Halloween. Pumpkin food and tales
October 31st at 12:00am
Pumpkin and olive oil have their roots in myths and legends that reach us through the mists of time and are linked to enlightenment. The custom of creating illumination spread among the Celtic peoples of Ireland and Scotland. On the night of October 31st, burning coal was placed in carved out tubers such as potatoes, turnips or beets. This made them look scary enough to frighten away the souls of the dead believed to be wandering among the living. The lanterns carved in autumn vegetables became over the centuries a moral tale. A warning to behave well, or else end up trapped between two worlds. Such was the case of Stingy Jack protagonist of an Irish legend of the 17th century. For its dissolute life, he had been rejected by both heaven and hell. The devil gave him an ember for his turnip lantern to illuminate his eternal wanderings. In the 18th century, the tradition of lanterns carved from vegetables migrated to the new world and entered American literature, as a scarecrow with a pumpkin head or an evil Headless Horseman portrayed holding a flaming pumpkin lantern, a Jack o’ lantern. Pumpkins, very suitable for carving, have thus become the Halloween symbol of large parties and, at least in the United States, a symbol of being part of the community.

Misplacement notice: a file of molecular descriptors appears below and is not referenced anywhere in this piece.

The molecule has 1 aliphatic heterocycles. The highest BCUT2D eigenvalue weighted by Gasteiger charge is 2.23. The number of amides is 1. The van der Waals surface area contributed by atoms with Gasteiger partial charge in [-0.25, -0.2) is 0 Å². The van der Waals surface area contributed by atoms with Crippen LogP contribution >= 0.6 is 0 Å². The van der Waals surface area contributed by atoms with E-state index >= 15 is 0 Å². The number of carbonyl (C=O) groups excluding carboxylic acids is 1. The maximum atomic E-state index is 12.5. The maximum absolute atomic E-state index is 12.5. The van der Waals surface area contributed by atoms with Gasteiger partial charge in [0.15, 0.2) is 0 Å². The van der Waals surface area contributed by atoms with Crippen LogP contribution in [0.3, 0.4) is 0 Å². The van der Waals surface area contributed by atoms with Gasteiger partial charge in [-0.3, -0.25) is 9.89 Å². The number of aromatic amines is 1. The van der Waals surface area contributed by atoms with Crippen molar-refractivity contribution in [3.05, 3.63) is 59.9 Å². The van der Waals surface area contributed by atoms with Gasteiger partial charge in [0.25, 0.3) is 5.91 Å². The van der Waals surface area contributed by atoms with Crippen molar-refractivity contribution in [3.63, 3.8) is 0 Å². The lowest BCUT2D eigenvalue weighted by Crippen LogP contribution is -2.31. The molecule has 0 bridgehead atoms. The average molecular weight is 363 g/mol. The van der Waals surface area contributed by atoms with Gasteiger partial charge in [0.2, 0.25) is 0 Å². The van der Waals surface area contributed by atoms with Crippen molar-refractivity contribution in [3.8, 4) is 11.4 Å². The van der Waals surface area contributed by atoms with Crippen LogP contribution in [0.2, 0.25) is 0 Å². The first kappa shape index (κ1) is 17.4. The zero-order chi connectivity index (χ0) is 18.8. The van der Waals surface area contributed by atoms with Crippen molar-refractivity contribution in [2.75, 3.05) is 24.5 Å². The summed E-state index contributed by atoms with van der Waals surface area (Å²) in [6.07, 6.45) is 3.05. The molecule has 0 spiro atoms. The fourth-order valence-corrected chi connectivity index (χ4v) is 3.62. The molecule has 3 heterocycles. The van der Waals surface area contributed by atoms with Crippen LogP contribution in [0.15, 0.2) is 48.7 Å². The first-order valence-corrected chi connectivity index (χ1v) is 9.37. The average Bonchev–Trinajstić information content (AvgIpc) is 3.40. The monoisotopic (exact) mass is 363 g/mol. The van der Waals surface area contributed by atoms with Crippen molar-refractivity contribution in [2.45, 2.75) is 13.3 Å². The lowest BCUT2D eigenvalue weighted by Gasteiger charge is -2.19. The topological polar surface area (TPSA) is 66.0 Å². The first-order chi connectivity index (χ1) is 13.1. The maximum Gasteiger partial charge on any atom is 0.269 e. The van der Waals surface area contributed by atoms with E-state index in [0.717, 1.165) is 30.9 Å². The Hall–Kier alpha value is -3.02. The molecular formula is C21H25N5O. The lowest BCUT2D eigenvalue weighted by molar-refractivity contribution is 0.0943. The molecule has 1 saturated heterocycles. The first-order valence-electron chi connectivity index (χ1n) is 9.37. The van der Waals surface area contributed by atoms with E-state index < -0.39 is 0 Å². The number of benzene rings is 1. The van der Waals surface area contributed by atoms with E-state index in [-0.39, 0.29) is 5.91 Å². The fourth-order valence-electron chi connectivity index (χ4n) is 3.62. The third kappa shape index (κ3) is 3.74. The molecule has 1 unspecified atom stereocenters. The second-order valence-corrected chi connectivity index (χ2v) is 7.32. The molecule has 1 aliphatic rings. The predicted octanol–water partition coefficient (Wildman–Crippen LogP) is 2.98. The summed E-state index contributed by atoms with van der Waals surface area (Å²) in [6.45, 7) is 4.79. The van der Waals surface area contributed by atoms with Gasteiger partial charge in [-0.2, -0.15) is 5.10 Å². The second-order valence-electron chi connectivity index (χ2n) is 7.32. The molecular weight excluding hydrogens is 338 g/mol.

The olive tree and olive oil have also tied their history to myths and light. Athena, for example, was chosen by the Athenians as the city's protector in a competition against Poseidon for offering the most beautiful gift to the city of Athens. Poseidon offered a source of water. The goddess Athena offered an olive tree and won. That olive tree is the same one that we can still see in the Parthenon. Moreover, olive oil was so precious that it was offered to the winners of the Olympic Games. It was also sacred because its flame lit the lanterns of temples and later Byzantine churches.
Pumpkin must be sweet, oil must be bitter
Pumpkin is the main ingredient of autumn, which opens with the celebration of Halloween. The olive tree in the same season begins to give its fruit which will be consumed throughout the year and give the precious extra virgin oil nowadays consumed all over the world.
Oil and pumpkin are two very much different ingredients. Pumpkin is good when it is sweet because it is ripe at the right point, oil is good when it is a little bitter because only olives having a moderate level of ripeness produce an oil rich in precious polyphenols and other substances which are so important for health. But not to worry! The bitterness that can be distinct, and has to be so when tasting, disappears when the oil is combined with food. Indeed, when the olive oil is of high quality, it accentuates the taste without ever overpowering it. This also happens with pumpkin and the countless recipes you can prepare.
Hymn to Simplicity
You can try the simplest and healthiest recipe by grilling in the oven pumpkin cut in one centimeter slices, brushed with extra virgin olive oil, salted with coarse salt; when cooked, add a drizzle of raw extra virgin olive oil, pepper and, if desired, a sprinkle of oregano. A hymn to simplicity, a dish for the gods.